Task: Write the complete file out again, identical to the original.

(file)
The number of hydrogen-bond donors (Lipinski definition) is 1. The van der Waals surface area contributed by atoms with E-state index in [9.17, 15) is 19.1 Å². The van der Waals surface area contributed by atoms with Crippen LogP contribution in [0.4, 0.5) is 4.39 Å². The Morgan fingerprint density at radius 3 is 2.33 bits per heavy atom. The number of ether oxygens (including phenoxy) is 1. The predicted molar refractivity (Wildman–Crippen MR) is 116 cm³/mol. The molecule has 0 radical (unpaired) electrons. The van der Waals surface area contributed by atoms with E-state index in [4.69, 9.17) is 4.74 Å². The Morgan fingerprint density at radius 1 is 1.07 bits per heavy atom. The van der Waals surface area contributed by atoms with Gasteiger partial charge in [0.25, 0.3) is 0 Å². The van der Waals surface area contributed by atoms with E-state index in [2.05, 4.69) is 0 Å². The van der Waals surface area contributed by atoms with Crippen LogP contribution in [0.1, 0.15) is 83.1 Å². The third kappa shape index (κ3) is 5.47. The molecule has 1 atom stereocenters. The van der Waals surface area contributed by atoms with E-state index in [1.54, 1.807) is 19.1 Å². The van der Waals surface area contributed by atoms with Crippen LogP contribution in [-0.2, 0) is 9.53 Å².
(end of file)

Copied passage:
The number of hydrogen-bond donors (Lipinski definition) is 1. The van der Waals surface area contributed by atoms with E-state index in [9.17, 15) is 19.1 Å². The van der Waals surface area contributed by atoms with Crippen LogP contribution in [0.4, 0.5) is 4.39 Å². The Morgan fingerprint density at radius 3 is 2.33 bits per heavy atom. The number of ether oxygens (including phenoxy) is 1. The predicted molar refractivity (Wildman–Crippen MR) is 116 cm³/mol. The molecule has 0 radical (unpaired) electrons. The van der Waals surface area contributed by atoms with E-state index in [4.69, 9.17) is 4.74 Å². The Morgan fingerprint density at radius 1 is 1.07 bits per heavy atom. The van der Waals surface area contributed by atoms with Gasteiger partial charge in [0.25, 0.3) is 0 Å². The van der Waals surface area contributed by atoms with E-state index in [2.05, 4.69) is 0 Å². The van der Waals surface area contributed by atoms with Crippen LogP contribution in [0.1, 0.15) is 83.1 Å². The third kappa shape index (κ3) is 5.47. The molecule has 1 atom stereocenters. The van der Waals surface area contributed by atoms with E-state index in [1.54, 1.807) is 19.1 Å². The van der Waals surface area contributed by atoms with Crippen LogP contribution in [-0.2, 0) is 9.53 Å².